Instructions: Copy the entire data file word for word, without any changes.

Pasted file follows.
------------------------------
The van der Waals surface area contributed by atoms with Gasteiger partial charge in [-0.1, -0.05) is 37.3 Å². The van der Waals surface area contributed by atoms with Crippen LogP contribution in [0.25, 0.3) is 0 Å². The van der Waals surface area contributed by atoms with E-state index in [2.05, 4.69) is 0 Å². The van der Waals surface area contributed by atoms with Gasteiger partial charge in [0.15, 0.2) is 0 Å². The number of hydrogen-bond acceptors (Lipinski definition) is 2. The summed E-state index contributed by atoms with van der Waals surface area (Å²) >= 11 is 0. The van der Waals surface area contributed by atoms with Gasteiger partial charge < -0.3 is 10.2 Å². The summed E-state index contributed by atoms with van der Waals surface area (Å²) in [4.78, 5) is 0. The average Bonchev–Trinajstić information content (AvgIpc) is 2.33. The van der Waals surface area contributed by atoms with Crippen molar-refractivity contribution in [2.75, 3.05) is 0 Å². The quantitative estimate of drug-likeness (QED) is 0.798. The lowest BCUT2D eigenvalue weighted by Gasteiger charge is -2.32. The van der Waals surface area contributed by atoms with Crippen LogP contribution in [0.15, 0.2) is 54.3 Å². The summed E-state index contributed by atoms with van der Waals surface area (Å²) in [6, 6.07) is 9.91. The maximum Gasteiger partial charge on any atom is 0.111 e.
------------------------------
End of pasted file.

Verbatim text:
The van der Waals surface area contributed by atoms with Gasteiger partial charge in [-0.1, -0.05) is 37.3 Å². The van der Waals surface area contributed by atoms with Crippen LogP contribution in [0.25, 0.3) is 0 Å². The van der Waals surface area contributed by atoms with E-state index in [2.05, 4.69) is 0 Å². The van der Waals surface area contributed by atoms with Gasteiger partial charge in [0.15, 0.2) is 0 Å². The number of hydrogen-bond acceptors (Lipinski definition) is 2. The summed E-state index contributed by atoms with van der Waals surface area (Å²) >= 11 is 0. The van der Waals surface area contributed by atoms with Gasteiger partial charge < -0.3 is 10.2 Å². The summed E-state index contributed by atoms with van der Waals surface area (Å²) in [4.78, 5) is 0. The average Bonchev–Trinajstić information content (AvgIpc) is 2.33. The van der Waals surface area contributed by atoms with Crippen molar-refractivity contribution in [2.75, 3.05) is 0 Å². The quantitative estimate of drug-likeness (QED) is 0.798. The lowest BCUT2D eigenvalue weighted by Gasteiger charge is -2.32. The van der Waals surface area contributed by atoms with Crippen LogP contribution in [0.15, 0.2) is 54.3 Å². The summed E-state index contributed by atoms with van der Waals surface area (Å²) in [6, 6.07) is 9.91. The maximum Gasteiger partial charge on any atom is 0.111 e.